Indeed, until, and even after there is a scientific consensus, researchers debate long into the night about their interpretations, conclusions and simulation models.

More often than not, scientists crave more information to help them interpret evolving conditions.

“While we know in general why hypoxia will be bad, we can’t really predict it,” Swanson said. “When will it start? How long will it last? This is because we do not understand all the processes — things like the role of bacteria, phytoplankton and the blooming processes and water circulation.”

Science, as it turns out, is often more about collecting more information to ask better questions and developing more precise theories.

As researchers often point out, they can be wrong for the right reasons and right for the wrong ones, all of which, they hope, helps them understand more about the inevitable next set of questions. And, as scientists have offered, it’s a never-ending discussion, as the best answers lead to more questions.

At the ribbon cutting of the Kavita and Lalit Bahl Center for Metabolomics and Imaging last December, from left, Lina Obeid; Yusuf Hannun; Kavita and Lalit Bahl; Samuel Stanley, President of Stony Brook University; and Kenneth Kaushansky, dean of Stony Brook University’s School of Medicine. Photo from SBU

By Daniel Dunaief

Many ways to kill cancer involve tapping into a cell’s own termination system. With several cancers, however, the treatment only works until it becomes resistant to the therapy, bringing back a life-threatening disease.

Collaborating with researchers at several other institutions, Dr. Lina Obeid, the director of research at Stony Brook University School of Medicine, has uncovered a way that cancer hides a cell-destroying lipid called ceramide from treatments. The ceramide “gets co-opted by fatty acids for a different species of fats, namely acylceramide, and gets stored side by side with the usual triglycerides,” Obeid explained in an email about her recent finding, which was published in the journal Cell Metabolism. “It makes the ceramide inaccessible and hence the novelty.” The ceramide gets stored as a lipid drop in the cell.

“We describe a completely new metabolic pathway and role in cell biology,” Obeid said. Other researchers suggested that this finding could be important in the battle against cancer. “That acylceramides are formed and deposited in lipid droplets is an amazing finding,” George Carman, the director of the Rutgers Center for Lipid Research, explained in an email. “By modifying the ceramide molecule with an acyl group for its deposit in a lipid droplet takes ceramide out of action and, thus, ineffective as an agent to cause death of cancer cells.”

Carman said Obeid, whom he has known for several years, visited his campus in New Jersey to share her results. “All of us at Rutgers were so excited to hear her story because we knew how important this discovery is to the field of lipid droplet biology as well as to cancer biology,” he said. Obeid conducted some of the work at the Kavita and Lalit Bahl Center for Metabolomics and Imaging at Stony Brook University. The center officially opened on Dec. 1 of last year on the 15th floor of the Health Sciences Center and will move to the Medical and Research Translation Building when it is completed next year. “This study is exactly the kind of major questions we are addressing in the center that [the Bahls] have generously made possible,” she explained.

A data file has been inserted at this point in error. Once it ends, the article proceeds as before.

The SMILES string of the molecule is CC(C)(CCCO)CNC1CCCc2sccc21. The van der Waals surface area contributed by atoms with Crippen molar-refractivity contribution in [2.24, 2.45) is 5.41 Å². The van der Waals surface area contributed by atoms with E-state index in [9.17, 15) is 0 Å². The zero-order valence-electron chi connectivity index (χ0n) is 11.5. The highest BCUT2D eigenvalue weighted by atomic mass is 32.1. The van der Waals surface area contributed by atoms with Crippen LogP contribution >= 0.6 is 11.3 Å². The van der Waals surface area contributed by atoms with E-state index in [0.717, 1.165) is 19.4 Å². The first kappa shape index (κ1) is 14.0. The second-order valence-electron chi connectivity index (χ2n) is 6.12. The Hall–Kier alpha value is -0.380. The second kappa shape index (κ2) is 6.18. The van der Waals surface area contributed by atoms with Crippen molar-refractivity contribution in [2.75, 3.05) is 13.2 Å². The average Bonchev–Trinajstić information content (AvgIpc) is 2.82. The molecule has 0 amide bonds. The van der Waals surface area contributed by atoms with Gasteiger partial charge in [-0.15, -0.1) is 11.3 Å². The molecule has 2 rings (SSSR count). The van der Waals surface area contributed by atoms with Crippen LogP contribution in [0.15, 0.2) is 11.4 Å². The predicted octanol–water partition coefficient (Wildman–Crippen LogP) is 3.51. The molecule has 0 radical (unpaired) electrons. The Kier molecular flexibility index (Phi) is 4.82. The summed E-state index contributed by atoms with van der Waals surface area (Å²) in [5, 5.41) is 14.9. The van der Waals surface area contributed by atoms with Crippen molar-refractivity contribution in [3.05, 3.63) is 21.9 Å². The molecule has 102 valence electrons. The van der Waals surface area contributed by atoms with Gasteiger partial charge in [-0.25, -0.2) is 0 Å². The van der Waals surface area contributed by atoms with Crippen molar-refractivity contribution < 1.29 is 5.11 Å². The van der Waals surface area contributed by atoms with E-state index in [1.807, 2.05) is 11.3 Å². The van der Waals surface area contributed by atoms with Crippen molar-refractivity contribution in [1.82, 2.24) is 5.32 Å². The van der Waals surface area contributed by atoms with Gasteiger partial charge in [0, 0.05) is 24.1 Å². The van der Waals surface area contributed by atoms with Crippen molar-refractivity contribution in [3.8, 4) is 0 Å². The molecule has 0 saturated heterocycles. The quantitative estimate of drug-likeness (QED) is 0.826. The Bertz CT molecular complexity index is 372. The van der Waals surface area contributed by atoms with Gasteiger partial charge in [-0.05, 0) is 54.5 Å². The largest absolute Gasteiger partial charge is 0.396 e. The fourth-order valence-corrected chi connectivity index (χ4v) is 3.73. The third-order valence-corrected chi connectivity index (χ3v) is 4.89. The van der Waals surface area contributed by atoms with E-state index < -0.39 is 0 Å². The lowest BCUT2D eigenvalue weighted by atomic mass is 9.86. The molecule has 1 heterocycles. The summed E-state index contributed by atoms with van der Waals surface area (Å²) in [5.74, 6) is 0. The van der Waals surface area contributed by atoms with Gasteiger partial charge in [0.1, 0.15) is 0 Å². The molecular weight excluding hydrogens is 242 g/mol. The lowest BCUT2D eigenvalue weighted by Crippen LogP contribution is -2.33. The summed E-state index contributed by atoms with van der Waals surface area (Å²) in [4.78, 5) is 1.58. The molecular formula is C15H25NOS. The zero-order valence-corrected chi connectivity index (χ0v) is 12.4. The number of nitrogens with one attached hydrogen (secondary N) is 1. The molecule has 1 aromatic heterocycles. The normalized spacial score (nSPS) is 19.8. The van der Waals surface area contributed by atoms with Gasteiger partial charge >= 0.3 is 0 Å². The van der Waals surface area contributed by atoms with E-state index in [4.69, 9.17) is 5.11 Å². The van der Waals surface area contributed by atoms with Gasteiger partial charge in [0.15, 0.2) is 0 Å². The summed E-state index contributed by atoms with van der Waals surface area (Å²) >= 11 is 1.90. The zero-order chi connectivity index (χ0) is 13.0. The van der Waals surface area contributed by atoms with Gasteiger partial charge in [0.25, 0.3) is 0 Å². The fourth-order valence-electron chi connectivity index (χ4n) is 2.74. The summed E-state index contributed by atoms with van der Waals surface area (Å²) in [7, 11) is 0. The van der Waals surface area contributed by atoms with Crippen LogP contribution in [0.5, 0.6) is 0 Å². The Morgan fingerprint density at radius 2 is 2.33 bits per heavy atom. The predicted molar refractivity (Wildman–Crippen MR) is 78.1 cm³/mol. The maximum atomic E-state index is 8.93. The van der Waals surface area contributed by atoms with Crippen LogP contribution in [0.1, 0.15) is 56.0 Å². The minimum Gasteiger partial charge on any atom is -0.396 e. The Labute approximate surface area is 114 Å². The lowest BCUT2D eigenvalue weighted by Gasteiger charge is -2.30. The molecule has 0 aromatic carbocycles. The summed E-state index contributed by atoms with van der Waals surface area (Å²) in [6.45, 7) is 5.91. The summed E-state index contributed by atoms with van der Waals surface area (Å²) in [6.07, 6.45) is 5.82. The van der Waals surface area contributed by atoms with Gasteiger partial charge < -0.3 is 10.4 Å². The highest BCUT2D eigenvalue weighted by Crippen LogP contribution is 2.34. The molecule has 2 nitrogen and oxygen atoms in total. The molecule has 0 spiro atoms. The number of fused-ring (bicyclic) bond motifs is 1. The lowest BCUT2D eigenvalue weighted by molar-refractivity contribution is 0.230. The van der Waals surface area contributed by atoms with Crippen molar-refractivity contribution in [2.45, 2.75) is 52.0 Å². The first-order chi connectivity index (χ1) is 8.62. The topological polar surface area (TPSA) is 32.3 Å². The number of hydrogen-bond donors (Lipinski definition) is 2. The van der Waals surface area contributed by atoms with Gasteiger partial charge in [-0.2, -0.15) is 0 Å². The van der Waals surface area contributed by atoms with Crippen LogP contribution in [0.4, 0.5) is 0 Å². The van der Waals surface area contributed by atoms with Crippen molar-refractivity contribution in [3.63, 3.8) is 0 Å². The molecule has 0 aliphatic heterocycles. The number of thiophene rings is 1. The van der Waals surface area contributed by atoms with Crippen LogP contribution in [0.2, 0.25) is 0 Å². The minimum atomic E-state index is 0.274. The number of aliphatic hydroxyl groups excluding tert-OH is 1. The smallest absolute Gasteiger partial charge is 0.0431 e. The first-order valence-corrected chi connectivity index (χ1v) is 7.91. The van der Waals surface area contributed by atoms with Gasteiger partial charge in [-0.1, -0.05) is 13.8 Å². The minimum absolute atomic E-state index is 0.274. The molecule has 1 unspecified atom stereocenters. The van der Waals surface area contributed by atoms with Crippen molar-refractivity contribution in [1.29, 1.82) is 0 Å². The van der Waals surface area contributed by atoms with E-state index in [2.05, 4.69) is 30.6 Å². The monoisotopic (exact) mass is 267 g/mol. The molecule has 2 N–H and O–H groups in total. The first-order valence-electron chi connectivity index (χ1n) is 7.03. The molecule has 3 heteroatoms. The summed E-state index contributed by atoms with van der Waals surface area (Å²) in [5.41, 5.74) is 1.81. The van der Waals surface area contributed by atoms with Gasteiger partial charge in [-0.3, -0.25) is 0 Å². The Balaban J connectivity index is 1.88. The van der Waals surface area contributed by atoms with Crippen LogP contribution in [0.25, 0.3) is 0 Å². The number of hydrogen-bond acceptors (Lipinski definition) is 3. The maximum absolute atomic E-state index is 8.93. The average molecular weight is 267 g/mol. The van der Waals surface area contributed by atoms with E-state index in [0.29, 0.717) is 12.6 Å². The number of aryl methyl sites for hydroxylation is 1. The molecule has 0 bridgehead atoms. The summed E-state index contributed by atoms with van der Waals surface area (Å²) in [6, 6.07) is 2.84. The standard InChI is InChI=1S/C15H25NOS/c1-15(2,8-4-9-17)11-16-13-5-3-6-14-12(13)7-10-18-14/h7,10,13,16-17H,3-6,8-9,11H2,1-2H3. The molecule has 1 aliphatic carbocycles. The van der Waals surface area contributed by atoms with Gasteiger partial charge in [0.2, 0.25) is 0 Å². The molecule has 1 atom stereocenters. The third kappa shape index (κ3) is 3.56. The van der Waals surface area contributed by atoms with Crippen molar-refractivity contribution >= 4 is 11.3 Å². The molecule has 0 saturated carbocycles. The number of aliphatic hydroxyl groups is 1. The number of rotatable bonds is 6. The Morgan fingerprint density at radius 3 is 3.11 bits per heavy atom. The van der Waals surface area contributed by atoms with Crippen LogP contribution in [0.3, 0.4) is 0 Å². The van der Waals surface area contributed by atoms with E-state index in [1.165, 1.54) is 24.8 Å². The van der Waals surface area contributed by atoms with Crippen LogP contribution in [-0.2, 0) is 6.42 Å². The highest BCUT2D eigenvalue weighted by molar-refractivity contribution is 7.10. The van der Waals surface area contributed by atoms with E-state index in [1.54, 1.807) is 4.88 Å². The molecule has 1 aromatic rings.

Obeid discovered three proteins that are involved in this metabolic pathway: a ceramide synthesizing protein called CerS, a fatty acyl-CoA synthetase protein called ACSL and an enzyme that puts them together, called DGAT2, which is also used in fatty triglyceride synthesis. Her research team, which includes scientists from Columbia University, Northrop Veterans Affairs Medical Center and Mansoura University in Egypt is looking into implications for the role of this novel pathway as a target for cancer and obesity.

Indeed, obesity enables more frequent conversion of ceramide into acylceramide. “Fats in cells and in diets increase and predispose to obesity,” Obeid suggested. “This new pathway we found occurs when fatty acids are fed to cells or as high-fat diets are fed to mice.” In theory, this could explain why obesity may predispose people to cancer or make cancer resistance more prevalent for some people. According to Obeid, a high-fat diet can cause this collection of proteins to form in the liver of mice, and she would like to explore the same pathways in humans. Before she can begin any such studies, however, she would need numerous approvals from institutional review boards, among others.

Obeid and her collaborators hypothesize that a lower-fat diet could reduce the likelihood that this lipid would be able to evade cancer therapies.

These kinds of studies “provide the justification for looking at the effect of diet on acylceramide production,” Daniel Raben, a professor of biological chemistry at Johns Hopkins University School of Medicine, explained in an email. Further research could include “isocaloric studies with [high-fat diets] and [low-fat diets] in animals that are age and gender matched.”

Obeid was a part of the first group to describe the lipid’s role in cancer cell death in 1993. “We have been studying its metabolism and looking at how it’s made and broken down,” she said. “We found recently that it associates with these proteins to metabolize it.”